Lynn (real name Gloria Brown) grew up singing gospel in New Orleans, and was discovered in the early 60’s by bandleader Red Tyler, who brought her in to record for the AFO label. She went on to record a single for ATCO in 1965, and sing backup on LPs by King Floyd.
By the early 70’s, Lynn ended up recording an LP for the Atlantic subsidiary Cotillion. According to the always knowledgeable Dan Phillips over at the Home of the Groove, the Cotillion LP was a mish mash of three separate sessions (with different producers in different locations), and ‘Mojo Hannah’ was recorded in Miami under the aegis of Atlantic records poobah Jerry Wexler.
Lynn’s 1972 version of the tune is a funky killer, opening with some tasty organ and bass work, before Tammi drops in to testify. The lyrics (thanks Andre!) have a Dr, John Gris-Gris by way of the Detroit Chuckle Hut vibe, with all manner of voodoo, hoodoo, alligators and swamp water running through the song. Tammi whips the whole bag up into a tasty stew, taking the tune out of its R&B roots and placing it firmly into a funky context. The production is a nice mix of big city slick and Memphis grit, and Tammi is of course in fine voice.
Her Cotillion LP is available as a CD reissue, and while the 45 isn’t particularly cheap, nor is it crazy-go-nuts expensive, so if you really dig the song and wish to whip it on the crowd at your next funk night, you should be able to do so without breaking the bank.

Buy – Tammi Lynn – Love Is Here And Now You’re Gone – on Amazon.com

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8 Responses to “Tammi Lynn – Mojo Hannah”

  1. sly Says:

    lol. . .freezing your ass off ? Fortunately for us Arizonans. . . it’s just fingers, toes and noses that are affected by the ‘bitter’ (60 degrees, lol) cold. . .

  2. gerald Says:

    lucky you got some fine music ta keep ya warm.
    As always your way with words are perfect describing these selections have.
    Andre Williams has been a favourite of mine since i first hear ‘Bacon Fat’ and ‘The Elgreasy Chicken’. Then the knowledgeable tell me Mr. Williams co-wrote ‘Shake A Tailfeather’ that i first heard Ray Charles sing.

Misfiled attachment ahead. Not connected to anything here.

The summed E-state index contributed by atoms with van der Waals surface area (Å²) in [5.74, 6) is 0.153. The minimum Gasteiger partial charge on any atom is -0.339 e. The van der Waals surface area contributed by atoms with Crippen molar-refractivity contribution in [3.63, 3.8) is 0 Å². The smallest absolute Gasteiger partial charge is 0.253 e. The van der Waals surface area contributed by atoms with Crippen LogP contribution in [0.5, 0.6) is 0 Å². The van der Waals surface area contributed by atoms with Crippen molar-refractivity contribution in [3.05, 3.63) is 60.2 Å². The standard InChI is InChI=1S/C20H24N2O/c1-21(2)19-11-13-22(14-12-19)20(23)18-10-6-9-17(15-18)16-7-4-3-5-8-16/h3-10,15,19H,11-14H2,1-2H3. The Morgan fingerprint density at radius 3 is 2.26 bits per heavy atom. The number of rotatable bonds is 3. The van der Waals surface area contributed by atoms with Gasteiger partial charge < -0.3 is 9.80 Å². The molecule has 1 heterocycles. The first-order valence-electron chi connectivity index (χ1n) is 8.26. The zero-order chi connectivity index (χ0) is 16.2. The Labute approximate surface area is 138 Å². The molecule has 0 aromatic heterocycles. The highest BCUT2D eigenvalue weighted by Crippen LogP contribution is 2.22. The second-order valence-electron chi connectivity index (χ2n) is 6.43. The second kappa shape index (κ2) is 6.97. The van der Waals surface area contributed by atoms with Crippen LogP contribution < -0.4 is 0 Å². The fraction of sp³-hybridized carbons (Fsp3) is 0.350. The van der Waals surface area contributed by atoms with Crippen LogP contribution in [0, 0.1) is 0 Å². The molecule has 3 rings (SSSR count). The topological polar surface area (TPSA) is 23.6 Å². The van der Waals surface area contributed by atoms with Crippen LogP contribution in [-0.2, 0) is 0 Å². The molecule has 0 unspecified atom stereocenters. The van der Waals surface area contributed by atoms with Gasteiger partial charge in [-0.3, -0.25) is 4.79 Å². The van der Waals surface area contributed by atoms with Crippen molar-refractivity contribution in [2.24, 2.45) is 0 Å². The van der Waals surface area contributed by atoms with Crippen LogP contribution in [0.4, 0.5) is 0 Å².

Now the Knowledgeable Funky 16 Corners informs me Mr. Williams co-wrote this Mojo Hannah.
    Thanks again for posting another track you really should be charging people for, but please dont :)

  3. Tarjei Says:

    Hi!!
    I`m freezing too!! But this fantastic blog is keeping me warm..
    Lot`s of love and respect from Bergen, Norway..

  4. Buzz Says:

    Webb Wilder did a cover of this in rockabilly style called “Louisianna Hannah” on his HYBRID VIGOR CD.

  5. Pete Gloria Says:

    It’s good to have something in common hands-across-the-world with other people, from Feeling the Soul to feeling the cold.

    Can’t help wondering how cold would it have to be to get frostbite so bad you actually freeze an ass off. Is that why we get two buns, in case one funky buttock-cup done cops it?

    Makes you think…

  6. D.J.P. Says:

    Larry –

    Your blog has really been on FIRE lately. I just did an inventory and figured out that over the last year or two I’ve downloaded over 300 tracks from your amazing collection. Just to say “thank you” I’m sending you a PayPal with another donation of my funky 16 dollars to help keep the blog going. Happy Holidays!

  7. Mark Says:

    Top stuff Larry, as ever.
    I’ve had this one for quite a while, and also the other version on the Ace compilation CD “This Is Louisiana”. They seem to think the swamp pop version is from 1976 on AFO Records, but you suggest she recorded this earlier than the posted version from 1972. Usually the Ace credits and sleevenotes are accurate, so I wondered if Tami recorded a third version, or what?
    Anyone know?

  8. Angel Says:

    Hi! :-) ).

    Many thank´s Larry for your work. Your blog is a treasure in our hands.

    Angel, from barcelona, Spain.